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Prognosis of No-reflow Phenomenon
Abstract & Commentary
By Michael H. Crawford, MD
Source: Ndrepepa G, et al. 5-year prognostic value of no-reflow phenomenon after percutaneous coronary intervention in patients with acute myocardial infarction. J Am Coll Cardiol. 2010;55:2383-2389.
Little is known about the long-term prognosis of the no-reflow phenomenon after percutaneous intervention (PCI) for acute ST elevation myocardial infarction (STEMI). Thus, these investigators from Munich, Germany, studied 1,406 patients with STEMI presenting within 24 hours of symptom onset and undergoing PCI by scintigraphic infarct size measurement 7-14 days after PCI. No-reflow was defined as TIMI flow grade ≤ 2 or a TIMI flow grade of 3 but a TIMI perfusion grade of ≤ 1 at 10 minutes after PCI. The primary endpoint was five years mortality.
Results: No-reflow occurred in 410 of the 1,406 patients (29%). No-reflow patients were, in general, older, more often had prior bypass surgery, and had higher-peak troponin, CK-MB, and high-sensitivity CRP levels. Also, no-reflow patients had a longer time from symptom onset to hospital admission and were more likely to have multivessel disease. Scintigraphic MI size was larger in the no-reflow group (15% vs. 8%, p < 0.001). Mortality at five years was higher in the no-reflow group (18.2% vs. 9.5%, p < 0.001). MI size and the incidence of no-reflow were significantly associated. Multivariate predictors of five-year mortality included no-reflow, age, diabetes, killip class, CRP, multivessel disease, and infarct size. After adjusting for these predictors, the hazard ratio for no-reflow confirmed that it is an independent predictor of five-year mortality (HR = 1.7, 95% CI 1.2-2.4, p = 0.004). The authors concluded that no-reflow is a strong predictor of five-year mortality in STEMI patients treated with PCI, and that no-reflow provides independent prognostic information beyond infarct size.
Depending on your definition, no-reflow occurs in 10%-30% of STEMI cases treated by PCI. Evidence suggests that downstream thrombus embolization in resistance arteries is the cause. This study clearly demonstrates that it is associated with higher mortality, larger infarcts, lower ejection fraction, and increased remodeling. The strengths of this study are its large size and long follow-up. The weaknesses are that we do not know the time course of no-reflow. Smaller studies suggest that it can resolve, but it may take three months. Other studies show that it is persistent in 50% of patients. Also, we do not have details about pharmacologic or other therapies for no-reflow in this study and, thus, cannot assess their effectiveness. Clearly we should try to avoid no-reflow and treat it vigorously if it does occur, but how do we do this?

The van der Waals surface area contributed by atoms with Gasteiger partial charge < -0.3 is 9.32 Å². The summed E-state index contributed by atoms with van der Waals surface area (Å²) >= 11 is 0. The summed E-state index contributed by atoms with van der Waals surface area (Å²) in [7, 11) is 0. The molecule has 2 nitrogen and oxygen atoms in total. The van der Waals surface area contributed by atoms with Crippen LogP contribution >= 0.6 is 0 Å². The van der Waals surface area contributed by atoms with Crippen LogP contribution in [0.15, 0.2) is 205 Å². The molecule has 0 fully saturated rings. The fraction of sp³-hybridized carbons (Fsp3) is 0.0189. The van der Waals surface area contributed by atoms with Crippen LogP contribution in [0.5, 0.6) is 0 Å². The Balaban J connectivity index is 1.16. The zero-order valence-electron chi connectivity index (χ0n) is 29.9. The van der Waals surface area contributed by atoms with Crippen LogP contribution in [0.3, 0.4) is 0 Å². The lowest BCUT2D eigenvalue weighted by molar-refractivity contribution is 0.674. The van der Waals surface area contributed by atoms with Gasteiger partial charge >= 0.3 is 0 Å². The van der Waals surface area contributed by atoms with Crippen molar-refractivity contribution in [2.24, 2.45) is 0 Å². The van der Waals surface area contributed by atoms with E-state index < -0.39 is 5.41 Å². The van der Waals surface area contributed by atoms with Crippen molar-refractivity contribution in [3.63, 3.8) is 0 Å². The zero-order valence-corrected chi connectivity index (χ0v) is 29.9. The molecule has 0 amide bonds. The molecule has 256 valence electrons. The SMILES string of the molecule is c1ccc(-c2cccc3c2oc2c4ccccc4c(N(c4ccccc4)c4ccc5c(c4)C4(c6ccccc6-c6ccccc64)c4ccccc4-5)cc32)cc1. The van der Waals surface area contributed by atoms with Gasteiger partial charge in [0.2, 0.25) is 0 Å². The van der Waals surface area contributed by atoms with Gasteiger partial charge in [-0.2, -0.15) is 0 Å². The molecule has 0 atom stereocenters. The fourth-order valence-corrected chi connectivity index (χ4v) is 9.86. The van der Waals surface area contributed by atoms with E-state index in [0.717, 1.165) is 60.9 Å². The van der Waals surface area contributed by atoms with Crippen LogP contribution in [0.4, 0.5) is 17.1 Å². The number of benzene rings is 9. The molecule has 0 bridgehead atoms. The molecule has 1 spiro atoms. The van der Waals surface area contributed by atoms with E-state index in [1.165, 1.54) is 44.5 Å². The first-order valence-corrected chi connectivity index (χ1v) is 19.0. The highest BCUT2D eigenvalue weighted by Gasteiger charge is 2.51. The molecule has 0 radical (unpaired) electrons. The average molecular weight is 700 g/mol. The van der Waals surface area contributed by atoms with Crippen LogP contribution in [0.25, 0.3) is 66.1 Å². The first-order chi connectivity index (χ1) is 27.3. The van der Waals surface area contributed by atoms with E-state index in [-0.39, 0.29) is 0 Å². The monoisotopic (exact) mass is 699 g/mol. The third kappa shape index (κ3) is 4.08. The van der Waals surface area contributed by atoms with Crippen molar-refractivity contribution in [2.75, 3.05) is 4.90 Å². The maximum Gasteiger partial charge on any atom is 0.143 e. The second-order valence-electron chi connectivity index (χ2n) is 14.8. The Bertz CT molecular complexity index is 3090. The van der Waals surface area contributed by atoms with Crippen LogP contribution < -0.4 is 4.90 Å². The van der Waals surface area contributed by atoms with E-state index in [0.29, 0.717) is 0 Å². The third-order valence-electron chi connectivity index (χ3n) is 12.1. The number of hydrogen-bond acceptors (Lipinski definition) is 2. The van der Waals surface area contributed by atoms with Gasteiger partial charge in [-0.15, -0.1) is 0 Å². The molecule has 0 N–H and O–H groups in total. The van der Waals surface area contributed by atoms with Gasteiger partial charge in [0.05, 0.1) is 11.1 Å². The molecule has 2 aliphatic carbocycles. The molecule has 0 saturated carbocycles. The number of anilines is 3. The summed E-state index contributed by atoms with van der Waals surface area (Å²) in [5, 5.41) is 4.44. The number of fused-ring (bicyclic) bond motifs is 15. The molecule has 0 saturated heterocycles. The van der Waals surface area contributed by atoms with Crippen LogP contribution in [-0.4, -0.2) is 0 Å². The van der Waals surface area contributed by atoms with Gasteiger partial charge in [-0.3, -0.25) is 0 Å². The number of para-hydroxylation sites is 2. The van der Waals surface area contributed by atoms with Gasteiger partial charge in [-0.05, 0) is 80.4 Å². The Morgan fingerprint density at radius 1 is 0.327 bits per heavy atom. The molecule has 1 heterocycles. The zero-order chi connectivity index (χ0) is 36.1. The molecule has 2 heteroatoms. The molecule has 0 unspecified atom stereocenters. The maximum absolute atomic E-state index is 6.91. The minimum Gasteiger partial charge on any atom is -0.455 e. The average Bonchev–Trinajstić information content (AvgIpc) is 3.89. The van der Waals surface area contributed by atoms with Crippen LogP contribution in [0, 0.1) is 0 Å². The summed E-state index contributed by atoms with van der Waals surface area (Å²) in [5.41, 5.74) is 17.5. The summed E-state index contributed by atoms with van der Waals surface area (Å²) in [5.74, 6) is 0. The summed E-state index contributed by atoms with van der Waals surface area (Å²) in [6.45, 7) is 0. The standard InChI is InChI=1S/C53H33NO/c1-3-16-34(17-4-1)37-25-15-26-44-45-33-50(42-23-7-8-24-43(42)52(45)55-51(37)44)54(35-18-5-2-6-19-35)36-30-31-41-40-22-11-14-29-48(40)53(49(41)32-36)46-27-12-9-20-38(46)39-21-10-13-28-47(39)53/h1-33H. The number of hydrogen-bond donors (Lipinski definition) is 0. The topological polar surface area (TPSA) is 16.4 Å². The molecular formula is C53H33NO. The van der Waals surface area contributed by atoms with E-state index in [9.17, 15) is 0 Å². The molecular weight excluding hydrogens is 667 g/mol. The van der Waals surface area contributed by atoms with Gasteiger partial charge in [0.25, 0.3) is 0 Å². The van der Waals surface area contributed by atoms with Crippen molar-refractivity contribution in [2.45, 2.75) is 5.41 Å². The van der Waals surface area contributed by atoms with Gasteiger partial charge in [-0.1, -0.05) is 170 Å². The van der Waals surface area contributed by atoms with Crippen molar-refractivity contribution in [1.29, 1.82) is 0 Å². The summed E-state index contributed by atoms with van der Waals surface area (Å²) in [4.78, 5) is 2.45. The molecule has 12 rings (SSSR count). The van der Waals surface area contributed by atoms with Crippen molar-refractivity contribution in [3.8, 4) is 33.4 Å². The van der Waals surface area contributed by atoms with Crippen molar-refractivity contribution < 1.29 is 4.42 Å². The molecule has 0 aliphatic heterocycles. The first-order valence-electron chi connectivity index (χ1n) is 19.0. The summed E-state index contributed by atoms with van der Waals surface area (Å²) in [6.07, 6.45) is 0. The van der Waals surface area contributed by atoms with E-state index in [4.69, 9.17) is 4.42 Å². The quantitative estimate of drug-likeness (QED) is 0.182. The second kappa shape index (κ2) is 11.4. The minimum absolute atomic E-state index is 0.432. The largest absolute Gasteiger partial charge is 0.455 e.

Prevention of no-reflow involves pre-procedure anticoagulation and antiplatelet pharmacologic therapy. During the procedure, there are mechanical adjuncts to PCI, such as thrombectomy or aspiration catheters, and distal protection wires, filters, or balloons. Studies with these devices have shown higher TIMI flow grades and less distal embolization but no change in 30-day mortality. Thus, routine use of these devices is not recommended, but selective application to those with high thrombus burdens is reasonable.
Once no-reflow is recognized in the catheterization laboratory, pharmacologic therapy can be deployed. Several different types of pharmacologic agents have been used: metabolic agents, vasodilators, anticoagulant, and antiplatelet agents. In hopes of maximum effects, these agents are often given intracoronary (IC). Vasodilators that have been used include adenosine, nitroprusside, diltiazem, verapamil, and nicardipine. Anticoagulation or antiplatelet agents given include abciximab and glycoprotein 11b/111a inhibitors. Despite IC delivery, systemic effects can occur; the most worrisome is hypotension. Thus, vasodilators, even IC, are relatively contraindicated in the face of hypotension and shock. Usually, hypotension is transient, and most patients respond to a brief pressor infusion.
Long-term care of no-reflow patients is focused on left-ventricular performance. These patients should receive ACEI/SRBs for at least three months regardless of the discharge ejection fraction. They should be reassessed at three months to plan further therapy.